Artist Profile: Luckless

Artist Profile: Luckless

Luckless is a self described “two-piece melodic, neurotic, melancholic indie rock band from Auckland.” Having just released their sophomore album, Critic's Adrian Ng catches up with songwriter Ivy Rossiter to talk about her group's new record.

Was there a moment that made you want to do music?

I’ve always played music, and I’ve always wanted to play my own. I remember listening to crappy singer-songwriters at the age of about 13 and wanting to be able to DO THAT. Then I was going to punk rock shows and writing zines at age 18 and 19 and was simultaneously passionately inspired by the scene and deeply depressed because I didn’t want to be just in the audience any more. I think that was when I realised that I would be happier as a failing musician than as a successful anything-else. But it took me a very long time to summon up the chutzpah to actually commit myself to jumping into the abyss of putting pen to paper and feeling like I was allowed to write. Not many people tell you that you’re not going to be any good when you start – they’re more likely to tell you that you’re either born with it or you’ll always be a faker. I had to spend a lot of time making terrible music before I came up with anything I was remotely proud of.

Your new album is titled Vindication Blues, was there a story behind that name?

Vindication Blues is that combined feeling of self-righteousness and depression you get when everything you predicted would go wrong, did go wrong.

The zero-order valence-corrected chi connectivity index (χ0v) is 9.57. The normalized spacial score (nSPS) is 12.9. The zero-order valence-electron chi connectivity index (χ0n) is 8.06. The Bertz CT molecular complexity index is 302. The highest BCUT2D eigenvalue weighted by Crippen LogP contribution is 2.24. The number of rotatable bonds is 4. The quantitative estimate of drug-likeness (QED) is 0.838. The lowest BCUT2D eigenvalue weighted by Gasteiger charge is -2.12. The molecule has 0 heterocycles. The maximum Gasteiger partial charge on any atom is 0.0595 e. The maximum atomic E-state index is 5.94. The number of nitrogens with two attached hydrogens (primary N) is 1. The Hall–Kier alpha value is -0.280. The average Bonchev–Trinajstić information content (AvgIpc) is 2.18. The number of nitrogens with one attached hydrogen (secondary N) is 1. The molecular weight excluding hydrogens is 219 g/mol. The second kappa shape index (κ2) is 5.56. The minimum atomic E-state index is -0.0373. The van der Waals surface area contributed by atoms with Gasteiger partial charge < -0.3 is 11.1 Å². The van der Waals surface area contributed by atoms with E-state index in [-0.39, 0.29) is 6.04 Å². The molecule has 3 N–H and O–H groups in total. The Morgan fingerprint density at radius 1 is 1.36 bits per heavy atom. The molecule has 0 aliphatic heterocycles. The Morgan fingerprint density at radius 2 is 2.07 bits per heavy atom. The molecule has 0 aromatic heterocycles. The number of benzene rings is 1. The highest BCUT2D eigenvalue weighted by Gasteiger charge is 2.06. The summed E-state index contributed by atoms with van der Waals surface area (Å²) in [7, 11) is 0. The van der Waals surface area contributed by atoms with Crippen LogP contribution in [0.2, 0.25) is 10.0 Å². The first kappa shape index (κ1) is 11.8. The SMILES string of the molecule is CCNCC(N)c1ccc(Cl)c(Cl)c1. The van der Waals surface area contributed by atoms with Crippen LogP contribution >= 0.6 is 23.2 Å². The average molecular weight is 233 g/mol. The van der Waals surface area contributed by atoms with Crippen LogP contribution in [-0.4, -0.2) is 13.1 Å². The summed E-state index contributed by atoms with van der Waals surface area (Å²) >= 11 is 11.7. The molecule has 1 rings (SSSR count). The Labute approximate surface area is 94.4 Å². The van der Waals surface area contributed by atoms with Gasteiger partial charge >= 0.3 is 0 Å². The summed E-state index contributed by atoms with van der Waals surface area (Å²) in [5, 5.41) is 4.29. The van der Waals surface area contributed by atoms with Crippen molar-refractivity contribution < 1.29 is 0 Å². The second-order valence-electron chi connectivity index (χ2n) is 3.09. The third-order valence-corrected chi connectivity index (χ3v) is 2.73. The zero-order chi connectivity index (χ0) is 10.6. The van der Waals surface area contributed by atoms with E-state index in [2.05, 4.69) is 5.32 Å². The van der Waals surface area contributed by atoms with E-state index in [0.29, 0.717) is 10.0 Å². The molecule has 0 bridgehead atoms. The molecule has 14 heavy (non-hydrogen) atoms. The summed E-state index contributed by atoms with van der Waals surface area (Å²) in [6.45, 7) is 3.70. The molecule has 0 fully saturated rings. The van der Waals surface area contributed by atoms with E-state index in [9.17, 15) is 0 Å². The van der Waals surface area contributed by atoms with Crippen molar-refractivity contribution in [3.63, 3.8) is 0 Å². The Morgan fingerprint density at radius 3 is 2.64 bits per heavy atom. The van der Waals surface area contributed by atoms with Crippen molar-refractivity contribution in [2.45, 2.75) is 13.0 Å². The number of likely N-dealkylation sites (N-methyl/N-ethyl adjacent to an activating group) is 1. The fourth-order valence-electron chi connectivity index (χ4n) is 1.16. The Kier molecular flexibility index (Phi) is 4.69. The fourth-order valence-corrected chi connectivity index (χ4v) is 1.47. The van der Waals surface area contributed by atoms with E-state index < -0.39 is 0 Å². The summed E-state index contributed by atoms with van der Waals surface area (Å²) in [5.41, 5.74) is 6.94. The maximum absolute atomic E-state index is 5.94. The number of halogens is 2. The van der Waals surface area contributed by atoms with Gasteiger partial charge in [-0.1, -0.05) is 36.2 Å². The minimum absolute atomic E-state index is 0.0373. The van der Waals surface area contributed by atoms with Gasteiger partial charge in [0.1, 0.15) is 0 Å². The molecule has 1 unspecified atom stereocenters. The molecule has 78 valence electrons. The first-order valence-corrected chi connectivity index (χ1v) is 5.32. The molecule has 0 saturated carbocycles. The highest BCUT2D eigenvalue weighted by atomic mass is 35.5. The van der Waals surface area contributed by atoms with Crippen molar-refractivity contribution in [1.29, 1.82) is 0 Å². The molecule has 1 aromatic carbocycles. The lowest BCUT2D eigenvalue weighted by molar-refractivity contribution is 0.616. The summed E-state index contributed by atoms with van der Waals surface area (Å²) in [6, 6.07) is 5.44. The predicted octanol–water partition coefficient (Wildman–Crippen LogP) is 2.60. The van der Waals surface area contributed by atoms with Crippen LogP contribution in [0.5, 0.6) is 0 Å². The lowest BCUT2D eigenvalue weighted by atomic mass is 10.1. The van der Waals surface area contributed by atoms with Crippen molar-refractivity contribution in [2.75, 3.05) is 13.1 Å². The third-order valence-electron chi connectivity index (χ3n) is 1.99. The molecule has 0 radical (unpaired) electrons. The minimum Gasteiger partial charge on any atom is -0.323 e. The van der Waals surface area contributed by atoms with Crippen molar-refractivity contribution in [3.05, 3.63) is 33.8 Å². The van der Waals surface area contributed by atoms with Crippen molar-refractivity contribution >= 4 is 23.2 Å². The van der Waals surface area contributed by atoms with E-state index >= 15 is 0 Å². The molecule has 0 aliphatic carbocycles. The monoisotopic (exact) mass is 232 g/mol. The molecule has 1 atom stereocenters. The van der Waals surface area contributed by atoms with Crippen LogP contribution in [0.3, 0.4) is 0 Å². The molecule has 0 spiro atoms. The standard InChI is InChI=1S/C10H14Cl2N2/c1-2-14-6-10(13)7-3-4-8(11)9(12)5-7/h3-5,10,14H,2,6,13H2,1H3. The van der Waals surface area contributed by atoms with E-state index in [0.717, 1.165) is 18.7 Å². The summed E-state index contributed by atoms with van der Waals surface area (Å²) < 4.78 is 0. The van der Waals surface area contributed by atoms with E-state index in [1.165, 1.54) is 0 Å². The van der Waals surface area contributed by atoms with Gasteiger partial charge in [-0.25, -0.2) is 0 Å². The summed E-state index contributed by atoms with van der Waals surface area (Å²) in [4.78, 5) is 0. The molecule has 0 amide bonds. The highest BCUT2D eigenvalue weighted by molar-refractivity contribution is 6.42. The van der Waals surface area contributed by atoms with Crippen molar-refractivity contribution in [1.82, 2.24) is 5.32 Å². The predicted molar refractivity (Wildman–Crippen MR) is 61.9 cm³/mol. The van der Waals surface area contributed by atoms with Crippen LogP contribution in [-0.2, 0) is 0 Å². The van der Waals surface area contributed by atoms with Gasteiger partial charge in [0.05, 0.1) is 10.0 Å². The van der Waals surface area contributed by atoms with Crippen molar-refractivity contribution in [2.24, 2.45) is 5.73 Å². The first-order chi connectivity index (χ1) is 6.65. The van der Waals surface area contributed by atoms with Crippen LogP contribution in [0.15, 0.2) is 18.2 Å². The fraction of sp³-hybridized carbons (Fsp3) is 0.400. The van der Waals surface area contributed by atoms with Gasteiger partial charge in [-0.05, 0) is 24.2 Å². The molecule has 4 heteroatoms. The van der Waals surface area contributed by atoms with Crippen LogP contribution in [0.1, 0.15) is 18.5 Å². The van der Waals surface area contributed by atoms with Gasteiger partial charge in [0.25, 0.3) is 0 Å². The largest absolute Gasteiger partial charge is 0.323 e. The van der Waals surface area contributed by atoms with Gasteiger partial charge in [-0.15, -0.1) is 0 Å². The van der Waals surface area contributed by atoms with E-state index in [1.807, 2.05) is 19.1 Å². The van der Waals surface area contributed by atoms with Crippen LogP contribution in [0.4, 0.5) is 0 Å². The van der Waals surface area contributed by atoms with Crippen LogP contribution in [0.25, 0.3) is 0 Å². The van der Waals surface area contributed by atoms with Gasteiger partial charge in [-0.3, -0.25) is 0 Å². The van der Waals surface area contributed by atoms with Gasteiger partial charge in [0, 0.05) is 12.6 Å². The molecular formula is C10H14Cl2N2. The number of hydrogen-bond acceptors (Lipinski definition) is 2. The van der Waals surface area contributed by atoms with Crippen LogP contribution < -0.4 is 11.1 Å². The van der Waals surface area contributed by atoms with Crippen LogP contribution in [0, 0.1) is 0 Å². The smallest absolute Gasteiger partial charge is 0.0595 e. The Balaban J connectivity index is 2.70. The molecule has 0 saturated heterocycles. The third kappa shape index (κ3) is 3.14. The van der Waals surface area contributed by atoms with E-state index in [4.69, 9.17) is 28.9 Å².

Perhaps it’s self-sabotage, but I prefer to think that it’s just supreme realism.

What was the process like this time round compared to your debut release?

This record came together much more quickly than the debut. The first record was a culmination of a few years of writing, and the recording process was stretched out over an entire year, done in dribs and drabs when we could find time at the studio. For Vindication Blues, all the songs were written within a year, and we spent three weeks at The Sitting Room in Lyttelton and one week at The Lab in Auckland, and then it was done. It was a lot more raw and immediate than the first one – more live playing and more sophisticated, production-wise. And perhaps it’s a more personal record, less abstract.

Did anything special influence the songwriting process?

I split up with my hometown of Auckland at the end of 2012 and spent most of the following year travelling and playing music. That dislocation and alienation of being rootless and away from any kind of spiritual home definitely fed into what I was writing about. I landed in Lyttelton, where many of my working-musician-comrades live, and found a lot of support and inspiration here, especially in the work ethic of those same friends, who are forever writing and performing and bettering their craft. I think this album came out as well as it did because of the level of commitment we were able to bring to it.

Finally, if you could steal a musician's songwriting powers, who would it be?

Lyrically, John Darnielle from The Mountain Goats. One of my favourite lines of all time is from his song “Old College Try” from Tallahassee: “the way those eyes I’ve always loved illuminate this place like a trashcan fire in a prison cell / like the searchlights in the parking lots of hell.” Musically, St Vincent. Her guitar-playing and her arrangements and her experimentation are like lighter fluid torching all the rest of the guitarists I’ve ever seen.
This article first appeared in Issue 26, 2014.
Posted 1:49pm Sunday 5th October 2014 by Adrian Ng.